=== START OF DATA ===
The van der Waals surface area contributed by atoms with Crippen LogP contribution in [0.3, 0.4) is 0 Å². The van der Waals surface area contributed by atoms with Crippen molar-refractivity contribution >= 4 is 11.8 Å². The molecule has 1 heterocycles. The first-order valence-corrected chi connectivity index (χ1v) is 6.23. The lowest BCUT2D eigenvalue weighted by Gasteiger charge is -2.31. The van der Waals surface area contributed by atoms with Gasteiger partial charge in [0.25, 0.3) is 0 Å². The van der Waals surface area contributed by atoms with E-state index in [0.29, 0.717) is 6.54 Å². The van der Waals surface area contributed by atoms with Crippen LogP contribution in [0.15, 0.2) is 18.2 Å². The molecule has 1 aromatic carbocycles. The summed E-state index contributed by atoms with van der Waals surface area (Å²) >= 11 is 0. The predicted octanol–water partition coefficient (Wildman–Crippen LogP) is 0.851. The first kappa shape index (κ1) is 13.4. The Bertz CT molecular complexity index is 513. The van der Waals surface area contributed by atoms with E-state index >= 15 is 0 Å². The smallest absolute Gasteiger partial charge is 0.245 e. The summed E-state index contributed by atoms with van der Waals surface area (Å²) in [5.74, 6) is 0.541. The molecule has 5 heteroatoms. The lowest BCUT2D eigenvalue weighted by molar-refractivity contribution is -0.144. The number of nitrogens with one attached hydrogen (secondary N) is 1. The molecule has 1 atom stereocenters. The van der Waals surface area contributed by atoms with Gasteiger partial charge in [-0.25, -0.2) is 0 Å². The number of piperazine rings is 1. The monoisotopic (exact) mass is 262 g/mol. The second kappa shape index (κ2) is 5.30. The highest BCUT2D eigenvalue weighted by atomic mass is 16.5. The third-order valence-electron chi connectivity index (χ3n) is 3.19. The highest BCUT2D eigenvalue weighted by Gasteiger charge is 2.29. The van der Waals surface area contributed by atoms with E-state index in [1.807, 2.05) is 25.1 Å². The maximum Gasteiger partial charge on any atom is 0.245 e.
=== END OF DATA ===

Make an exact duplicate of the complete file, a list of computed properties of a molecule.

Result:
The van der Waals surface area contributed by atoms with Crippen LogP contribution in [0.3, 0.4) is 0 Å². The van der Waals surface area contributed by atoms with Crippen molar-refractivity contribution >= 4 is 11.8 Å². The molecule has 1 heterocycles. The first-order valence-corrected chi connectivity index (χ1v) is 6.23. The lowest BCUT2D eigenvalue weighted by Gasteiger charge is -2.31. The van der Waals surface area contributed by atoms with Gasteiger partial charge in [0.25, 0.3) is 0 Å². The van der Waals surface area contributed by atoms with E-state index in [0.29, 0.717) is 6.54 Å². The van der Waals surface area contributed by atoms with Crippen LogP contribution in [0.15, 0.2) is 18.2 Å². The molecule has 1 aromatic carbocycles. The summed E-state index contributed by atoms with van der Waals surface area (Å²) >= 11 is 0. The predicted octanol–water partition coefficient (Wildman–Crippen LogP) is 0.851. The first kappa shape index (κ1) is 13.4. The Bertz CT molecular complexity index is 513. The van der Waals surface area contributed by atoms with E-state index >= 15 is 0 Å². The smallest absolute Gasteiger partial charge is 0.245 e. The summed E-state index contributed by atoms with van der Waals surface area (Å²) in [5.74, 6) is 0.541. The molecule has 5 heteroatoms. The lowest BCUT2D eigenvalue weighted by molar-refractivity contribution is -0.144. The number of nitrogens with one attached hydrogen (secondary N) is 1. The molecule has 1 atom stereocenters. The van der Waals surface area contributed by atoms with Gasteiger partial charge in [-0.25, -0.2) is 0 Å². The number of piperazine rings is 1. The monoisotopic (exact) mass is 262 g/mol. The second kappa shape index (κ2) is 5.30. The highest BCUT2D eigenvalue weighted by atomic mass is 16.5. The third-order valence-electron chi connectivity index (χ3n) is 3.19. The highest BCUT2D eigenvalue weighted by Gasteiger charge is 2.29. The van der Waals surface area contributed by atoms with E-state index in [1.807, 2.05) is 25.1 Å². The maximum Gasteiger partial charge on any atom is 0.245 e.